To begin getting a better handle on your emotions check out How to Exterminate Mental ANTs.

Live, Work and Relate Well!

Dr. Todd

Thursday, September 8, 2011

Getting Control of Your Anger

One of the major roadblocks to strong relationships, both at home and at work, is the inability to effectively manage one’s emotions. Of all the emotional, psychological and physical responses we experience in life, anger is perhaps the most challenging to process and control on a consistent basis.

How you choose to respond to your anger will make a difference in the quality of your relationships, your physical and emotional well being and your effectiveness in bringing about positive and constructive change in your life. Here is a list of practical tips you can use to help manage your anger more effectively.

1. Understand What Anger Is

Anger is a natural, God-designed emotional and physiological response to negative or threatening circumstances in life. When you believe that you have been treated unfairly or harshly, or when you experience frustration associated with an unmet need or goal, your mind and body prepare for action. It is this emotional and physiological response that we call anger. Anger has the potential to help us protect ourselves or others and can serve as a catalyst to bring about needed change. However, its relative value is largely determined by how we choose to respond to it. Anger is referred to as a “secondary emotion”. This simply means that it is an extension of the primary emotion of frustration.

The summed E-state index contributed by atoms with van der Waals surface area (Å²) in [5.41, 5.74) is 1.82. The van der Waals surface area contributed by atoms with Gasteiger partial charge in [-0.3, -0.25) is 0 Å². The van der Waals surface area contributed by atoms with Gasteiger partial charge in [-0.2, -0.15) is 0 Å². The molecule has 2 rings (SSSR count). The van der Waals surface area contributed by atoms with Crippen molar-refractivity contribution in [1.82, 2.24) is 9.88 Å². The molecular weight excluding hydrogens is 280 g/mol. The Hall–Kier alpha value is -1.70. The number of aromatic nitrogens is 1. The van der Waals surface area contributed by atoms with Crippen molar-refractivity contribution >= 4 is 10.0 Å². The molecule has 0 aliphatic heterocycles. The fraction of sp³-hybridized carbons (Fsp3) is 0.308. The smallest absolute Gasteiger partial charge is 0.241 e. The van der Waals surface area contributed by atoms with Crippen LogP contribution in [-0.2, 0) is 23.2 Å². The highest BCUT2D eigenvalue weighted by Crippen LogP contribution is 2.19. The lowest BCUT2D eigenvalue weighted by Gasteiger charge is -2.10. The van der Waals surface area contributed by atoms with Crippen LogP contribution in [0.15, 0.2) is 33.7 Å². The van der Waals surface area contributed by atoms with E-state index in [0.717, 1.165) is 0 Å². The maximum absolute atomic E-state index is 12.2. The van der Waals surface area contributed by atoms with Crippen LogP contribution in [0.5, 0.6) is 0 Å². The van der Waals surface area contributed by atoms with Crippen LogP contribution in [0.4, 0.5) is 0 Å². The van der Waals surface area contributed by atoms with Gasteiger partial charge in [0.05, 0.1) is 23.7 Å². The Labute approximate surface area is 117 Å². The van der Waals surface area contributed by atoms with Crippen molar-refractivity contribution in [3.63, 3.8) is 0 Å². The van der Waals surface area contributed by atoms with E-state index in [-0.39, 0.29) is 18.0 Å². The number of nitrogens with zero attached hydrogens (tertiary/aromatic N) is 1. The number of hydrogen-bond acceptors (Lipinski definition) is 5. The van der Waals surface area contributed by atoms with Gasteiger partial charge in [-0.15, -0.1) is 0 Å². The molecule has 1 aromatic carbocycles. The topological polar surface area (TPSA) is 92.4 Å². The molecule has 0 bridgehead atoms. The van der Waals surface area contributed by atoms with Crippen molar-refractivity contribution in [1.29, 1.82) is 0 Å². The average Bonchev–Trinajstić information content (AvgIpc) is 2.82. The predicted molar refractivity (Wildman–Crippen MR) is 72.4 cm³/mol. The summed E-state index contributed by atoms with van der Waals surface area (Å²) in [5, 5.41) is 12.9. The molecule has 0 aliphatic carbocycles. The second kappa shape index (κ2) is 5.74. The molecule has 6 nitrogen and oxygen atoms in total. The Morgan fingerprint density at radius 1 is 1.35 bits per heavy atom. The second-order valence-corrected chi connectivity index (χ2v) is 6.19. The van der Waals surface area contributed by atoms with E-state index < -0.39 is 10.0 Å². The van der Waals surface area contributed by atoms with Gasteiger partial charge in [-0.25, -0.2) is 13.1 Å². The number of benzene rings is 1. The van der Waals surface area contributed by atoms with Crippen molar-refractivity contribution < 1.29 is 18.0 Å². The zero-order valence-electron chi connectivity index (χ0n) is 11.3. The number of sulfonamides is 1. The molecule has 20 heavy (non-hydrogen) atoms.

Everyone experiences some degree of frustration on a daily basis whether associated with not being able to fit into your favorite blue jeans or the person who just pulled out in front of you on the road. The good news is that most people can keep their frustration from escalating into anger, but for some it’s not so easy.

Hurt and fear are two other primary emotions that often accompany anger. Anger is often experienced and

Thursday, June 10, 2010

The Wisdom of a Champion – Part IV

Near the top of Coach Wooden’s Pyramid of Success are two leadership characteristics, poise and confidence, that emerge as a result of having successfully applied the qualities of the first three tiers of the pyramid.

POISE – Coach Wooden defines poise as “being true to oneself, not getting rattled, thrown off, or unbalanced regardless of the circumstance or situation.”  In his book, Wooden on Leadership, we read, “Poise means holding fast to your beliefs and acting in accordance with them, regardless of how bad or good the situation may be.  Poise means avoiding pose or pretense, comparing yourself to others, and acting like someone you’re not.  Poise means having a brave heart in all circumstances.”

CONFIDENCE – the firmly held belief that you have achieved a high level of competence through dedicated study and preparation.  Confidence is the awareness of having consistently made the sacrifice and effort necessary to turn personal and team potential into high level performance.  Coach Wooden warns that confidence must regularly be monitored so it does not turn into arrogance or a feeling of superiority.  It is this sense of elitism that discourages continuous hard work and effort and ultimately leads to mediocrity and failure.

Live, Work and Relate Well!

Dr. Todd